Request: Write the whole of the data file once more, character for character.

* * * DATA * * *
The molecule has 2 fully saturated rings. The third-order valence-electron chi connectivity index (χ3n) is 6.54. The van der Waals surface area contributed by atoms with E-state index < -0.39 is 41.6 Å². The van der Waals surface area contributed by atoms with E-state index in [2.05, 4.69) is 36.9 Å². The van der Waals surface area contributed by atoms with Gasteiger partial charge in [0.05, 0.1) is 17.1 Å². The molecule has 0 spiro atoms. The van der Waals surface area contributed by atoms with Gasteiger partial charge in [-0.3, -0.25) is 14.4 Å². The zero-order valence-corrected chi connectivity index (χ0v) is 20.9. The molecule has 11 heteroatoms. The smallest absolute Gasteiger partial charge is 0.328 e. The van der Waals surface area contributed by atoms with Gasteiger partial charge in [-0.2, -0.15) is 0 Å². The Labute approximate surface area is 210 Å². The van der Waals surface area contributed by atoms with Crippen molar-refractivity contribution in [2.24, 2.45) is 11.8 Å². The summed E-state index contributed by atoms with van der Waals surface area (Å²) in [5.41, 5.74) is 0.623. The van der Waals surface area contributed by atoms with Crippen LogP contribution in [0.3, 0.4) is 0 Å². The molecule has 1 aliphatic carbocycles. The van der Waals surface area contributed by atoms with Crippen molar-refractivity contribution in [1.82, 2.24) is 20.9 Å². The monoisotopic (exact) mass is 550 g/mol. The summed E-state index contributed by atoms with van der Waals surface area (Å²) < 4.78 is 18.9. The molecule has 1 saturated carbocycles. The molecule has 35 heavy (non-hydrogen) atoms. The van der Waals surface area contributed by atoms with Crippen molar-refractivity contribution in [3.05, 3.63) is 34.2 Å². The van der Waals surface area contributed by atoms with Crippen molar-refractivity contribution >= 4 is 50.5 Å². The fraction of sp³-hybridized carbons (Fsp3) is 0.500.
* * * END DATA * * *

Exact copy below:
The molecule has 2 fully saturated rings. The third-order valence-electron chi connectivity index (χ3n) is 6.54. The van der Waals surface area contributed by atoms with E-state index < -0.39 is 41.6 Å². The van der Waals surface area contributed by atoms with E-state index in [2.05, 4.69) is 36.9 Å². The van der Waals surface area contributed by atoms with Gasteiger partial charge in [0.05, 0.1) is 17.1 Å². The molecule has 0 spiro atoms. The van der Waals surface area contributed by atoms with Gasteiger partial charge in [-0.3, -0.25) is 14.4 Å². The zero-order valence-corrected chi connectivity index (χ0v) is 20.9. The molecule has 11 heteroatoms. The smallest absolute Gasteiger partial charge is 0.328 e. The van der Waals surface area contributed by atoms with Gasteiger partial charge in [-0.2, -0.15) is 0 Å². The Labute approximate surface area is 210 Å². The van der Waals surface area contributed by atoms with Crippen molar-refractivity contribution in [2.24, 2.45) is 11.8 Å². The summed E-state index contributed by atoms with van der Waals surface area (Å²) in [5.41, 5.74) is 0.623. The van der Waals surface area contributed by atoms with Crippen LogP contribution in [0.3, 0.4) is 0 Å². The molecule has 1 aliphatic carbocycles. The van der Waals surface area contributed by atoms with Crippen molar-refractivity contribution in [1.82, 2.24) is 20.9 Å². The monoisotopic (exact) mass is 550 g/mol. The summed E-state index contributed by atoms with van der Waals surface area (Å²) < 4.78 is 18.9. The molecule has 1 saturated carbocycles. The molecule has 35 heavy (non-hydrogen) atoms. The van der Waals surface area contributed by atoms with Crippen molar-refractivity contribution in [3.05, 3.63) is 34.2 Å². The van der Waals surface area contributed by atoms with Crippen molar-refractivity contribution >= 4 is 50.5 Å². The fraction of sp³-hybridized carbons (Fsp3) is 0.500.